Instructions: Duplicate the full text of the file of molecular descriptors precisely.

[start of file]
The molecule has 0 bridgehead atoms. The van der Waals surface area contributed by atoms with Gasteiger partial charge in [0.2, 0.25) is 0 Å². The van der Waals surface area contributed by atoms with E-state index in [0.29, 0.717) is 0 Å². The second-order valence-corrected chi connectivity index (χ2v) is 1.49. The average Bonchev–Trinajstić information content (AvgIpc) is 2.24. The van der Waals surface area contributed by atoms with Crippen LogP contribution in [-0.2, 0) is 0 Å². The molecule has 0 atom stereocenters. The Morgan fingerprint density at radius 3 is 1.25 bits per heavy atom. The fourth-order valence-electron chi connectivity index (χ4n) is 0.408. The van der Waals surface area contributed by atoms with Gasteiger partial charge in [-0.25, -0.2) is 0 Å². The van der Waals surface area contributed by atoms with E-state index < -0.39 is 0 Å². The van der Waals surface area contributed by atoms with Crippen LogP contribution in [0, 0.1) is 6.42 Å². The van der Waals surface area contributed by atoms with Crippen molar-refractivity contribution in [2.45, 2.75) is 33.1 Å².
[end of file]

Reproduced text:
The molecule has 0 bridgehead atoms. The van der Waals surface area contributed by atoms with Gasteiger partial charge in [0.2, 0.25) is 0 Å². The van der Waals surface area contributed by atoms with E-state index in [0.29, 0.717) is 0 Å². The second-order valence-corrected chi connectivity index (χ2v) is 1.49. The average Bonchev–Trinajstić information content (AvgIpc) is 2.24. The van der Waals surface area contributed by atoms with Crippen LogP contribution in [-0.2, 0) is 0 Å². The molecule has 0 atom stereocenters. The Morgan fingerprint density at radius 3 is 1.25 bits per heavy atom. The fourth-order valence-electron chi connectivity index (χ4n) is 0.408. The van der Waals surface area contributed by atoms with Gasteiger partial charge in [-0.25, -0.2) is 0 Å². The van der Waals surface area contributed by atoms with E-state index < -0.39 is 0 Å². The van der Waals surface area contributed by atoms with Crippen LogP contribution in [0, 0.1) is 6.42 Å². The van der Waals surface area contributed by atoms with Crippen molar-refractivity contribution in [2.45, 2.75) is 33.1 Å².